Ruellia humilis Nutt.
Basis for Listing
Ruellia humilis (wild petunia) was thought to be extirpated from Minnesota until 2005, when it was rediscovered at Afton State Park in Washington County (St. Paul-Baldwin Plains and Moraines Subsection). Even after extensive field surveys, no other site has been found. The population is small and occurs in a remnant oak savanna. The habitat is being invaded by non-native plant species and needs active management if the population of R. humilis is to remain viable.
Because the only known population of R. humilis is located in an area that was formerly a pasture, there is some question as to how it became established. Due to this uncertainty, R. humilis was listed as a species of special concern in 2013, instead of the endangered or threatened listing its rarity would warrant. A more protected status may be designated in the future, if thorough searches within Afton State Park result in the discovery of additional populations.
The stem of R. humilis is multi-branched, and while it may reach a height of 60 cm (2 ft.), it is usually less than 30 cm (1 ft.). The short internodes give the plant a compact, leafy and bushy appearance. The leaves are sessile or subsessile, 3-8 cm (1-2 in.) long, with an acute or obtuse tip. The flowers are crowded in the axils of the upper leaves and are subtended by narrow bracts. Each flower is 3-7 cm (1-3 in.) long, tubular, 5-lobed, and lavender to purple in color.
Although the overall appearance of R. humilis resembles cultivated petunias, they are members of different plant families. There is no wild species in Minnesota that closely resembles R. humilis
Biology / Life History
Ruellia humilis is an insect-pollinated perennial. It spreads only by seeds, which are apparently dispersed by animals. It is known to be very drought resistant and fire-adapted. It produces several flowers, which open in succession, each lasting only one day.
Long-tongued bees (including bumblebees) are the most important pollinators of the flowers. Short-tongued bees and Syrphid flies also visit the flowers, but they are not thought to be effective pollinators
Intact and mature seeds of R. humilis require a cool overwintering season to break dormancy (Baskin and Baskin 1970), and it is likely that not all seeds germinate the first year after they are produced. One study, in an Illinois prairie, found viable seeds of R. humilis to be present in the long-term seed bank (Johnson and Anderson 1986).
The above ground parts of R. humilis are presumably adapted to grazing by native herbivores, though grazing by domestic cattle has a deleterious effect. One grazing study in Kansas (Hickman and Hartnett 2002) reported that shoots of R. humilis were taller in the ungrazed and low grazing treatments than in the moderate and high grazing treatments. Total shoot biomass, reproductive biomass, and percentage of reproductive stems of Ruellia decreased as grazing intensity increased.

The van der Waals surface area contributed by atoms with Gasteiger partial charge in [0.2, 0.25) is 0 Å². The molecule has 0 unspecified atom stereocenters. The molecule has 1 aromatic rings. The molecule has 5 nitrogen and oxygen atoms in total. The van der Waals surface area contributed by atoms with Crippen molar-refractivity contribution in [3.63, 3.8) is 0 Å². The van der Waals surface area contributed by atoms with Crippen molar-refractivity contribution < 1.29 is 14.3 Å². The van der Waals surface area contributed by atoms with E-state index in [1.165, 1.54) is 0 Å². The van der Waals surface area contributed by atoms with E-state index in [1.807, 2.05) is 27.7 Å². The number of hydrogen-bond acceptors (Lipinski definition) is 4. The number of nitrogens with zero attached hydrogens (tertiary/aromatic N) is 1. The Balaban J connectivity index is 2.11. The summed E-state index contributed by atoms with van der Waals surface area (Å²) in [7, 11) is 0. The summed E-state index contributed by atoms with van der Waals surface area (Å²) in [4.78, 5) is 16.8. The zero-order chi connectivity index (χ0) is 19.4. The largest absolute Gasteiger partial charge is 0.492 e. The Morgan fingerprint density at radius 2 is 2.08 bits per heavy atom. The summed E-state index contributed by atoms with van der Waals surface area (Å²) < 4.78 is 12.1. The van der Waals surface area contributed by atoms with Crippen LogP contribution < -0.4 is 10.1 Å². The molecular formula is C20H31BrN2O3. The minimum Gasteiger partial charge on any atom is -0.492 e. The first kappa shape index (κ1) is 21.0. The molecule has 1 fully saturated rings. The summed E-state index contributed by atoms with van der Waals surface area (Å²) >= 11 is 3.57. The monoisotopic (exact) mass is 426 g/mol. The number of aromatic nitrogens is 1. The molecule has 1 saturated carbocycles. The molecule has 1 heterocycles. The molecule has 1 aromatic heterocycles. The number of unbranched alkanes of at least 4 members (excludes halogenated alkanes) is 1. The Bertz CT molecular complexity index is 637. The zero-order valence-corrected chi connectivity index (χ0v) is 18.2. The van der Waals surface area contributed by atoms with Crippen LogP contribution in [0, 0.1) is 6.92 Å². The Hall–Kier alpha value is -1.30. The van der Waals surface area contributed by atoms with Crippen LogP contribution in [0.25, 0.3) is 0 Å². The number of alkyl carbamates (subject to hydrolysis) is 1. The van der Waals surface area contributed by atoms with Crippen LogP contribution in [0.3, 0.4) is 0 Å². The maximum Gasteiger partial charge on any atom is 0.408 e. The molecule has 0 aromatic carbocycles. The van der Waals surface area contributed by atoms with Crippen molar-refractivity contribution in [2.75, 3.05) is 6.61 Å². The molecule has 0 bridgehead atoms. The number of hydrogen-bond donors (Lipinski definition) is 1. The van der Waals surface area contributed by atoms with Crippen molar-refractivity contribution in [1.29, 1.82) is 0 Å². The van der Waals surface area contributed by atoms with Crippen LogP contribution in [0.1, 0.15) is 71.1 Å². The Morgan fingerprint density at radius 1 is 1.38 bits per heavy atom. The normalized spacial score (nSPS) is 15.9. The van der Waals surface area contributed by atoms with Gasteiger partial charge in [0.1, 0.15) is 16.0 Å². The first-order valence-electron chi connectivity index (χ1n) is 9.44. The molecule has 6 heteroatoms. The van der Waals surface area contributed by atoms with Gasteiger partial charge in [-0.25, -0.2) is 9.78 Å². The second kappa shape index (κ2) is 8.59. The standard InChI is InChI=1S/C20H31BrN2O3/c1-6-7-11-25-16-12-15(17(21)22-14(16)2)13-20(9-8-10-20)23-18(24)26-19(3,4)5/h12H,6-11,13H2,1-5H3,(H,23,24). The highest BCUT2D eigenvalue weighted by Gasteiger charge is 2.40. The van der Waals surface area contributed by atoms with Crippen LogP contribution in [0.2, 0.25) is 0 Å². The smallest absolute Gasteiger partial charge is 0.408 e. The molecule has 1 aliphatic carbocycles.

Conservation / Management
At last report, the population of R. humilis at Afton State Park was well-established and could persist if its habitat is restored or at least maintained. Unfortunately, its habitat is being invaded by aggressive non-native plant species that threaten to overwhelm the population. Intensive management is urgently needed to reverse this trend. The first step is to prepare a management plan that would establish the long-term survival of Ruellia humilis as its goal.
The management plan should investigate the practicality and efficacy of dormant season prescribed burns, which could help control the invasive species. Grazing by domestic livestock as a management prescription should be avoided, as should herbicide use.
Best Time to Search
If a searcher is prepared, R. humilis can be located and correctly identified anytime during the growing season; however, the best time to search is during the months of June and July.
Welby Smith (MNDNR), 2018
(Note: all content ©MNDNR)
References and Additional Information
Baskin, J. M., and C. C. Baskin. 1970. Replacement of chilling requirement in seeds of Ruellia humilis by gibberellic acid. Planta (Berl.) 94:250-252.
Coffin, B., and L. Pfannmuller, editors. 1988. Minnesota's endangered flora and fauna. University of Minnesota Press, Minneapolis. 473 pp.
Fernald, M. L. 1945. Ruellia in the eastern United States. Rhodora 153, 47-63, 69-91.
Hickman, K. R., and D. C. Hartnett. 2002. Effects of grazing intensity on growth, reproduction, and abundance of three palatable forbs in Kansas tallgrass prairie. Plant Ecology 159:23-33.
Johnson, R. G., and R. C. Anderson. 1986. The seed bank of a tallgrass prairie in Illinois. The American Midland Naturalist 115:123-130.
Michigan Natural Features Inventory. 2007. Rare Species Explorer [web application]. Michigan Natural Features Inventory, Lansing, Michigan.
Minnesota Department of Natural Resources. 2005. Field guide to the native plant communities of Minnesota: the eastern broadleaf forest province. Ecological Land Classification Program, Minnesota County Biological Survey, and Natural Heritage and Nongame Research Program. Minnesota Department of Natural Resources, St. Paul, Minnesota. 394 pp.
Minnesota Department of Natural Resources. 2006. Tomorrow's habitat for the wild and rare: An action plan for Minnesota wildlife, comprehensive wildlife conservation strategy. Division of Ecological Services, Minnesota Department of Natural Resources. 297 pp. + appendices.
Ownbey, G. B., and T. Morley. 1991. Vascular plants of Minnesota: a checklist and atlas. University of Minnesota Press, Minneapolis. 320 pp.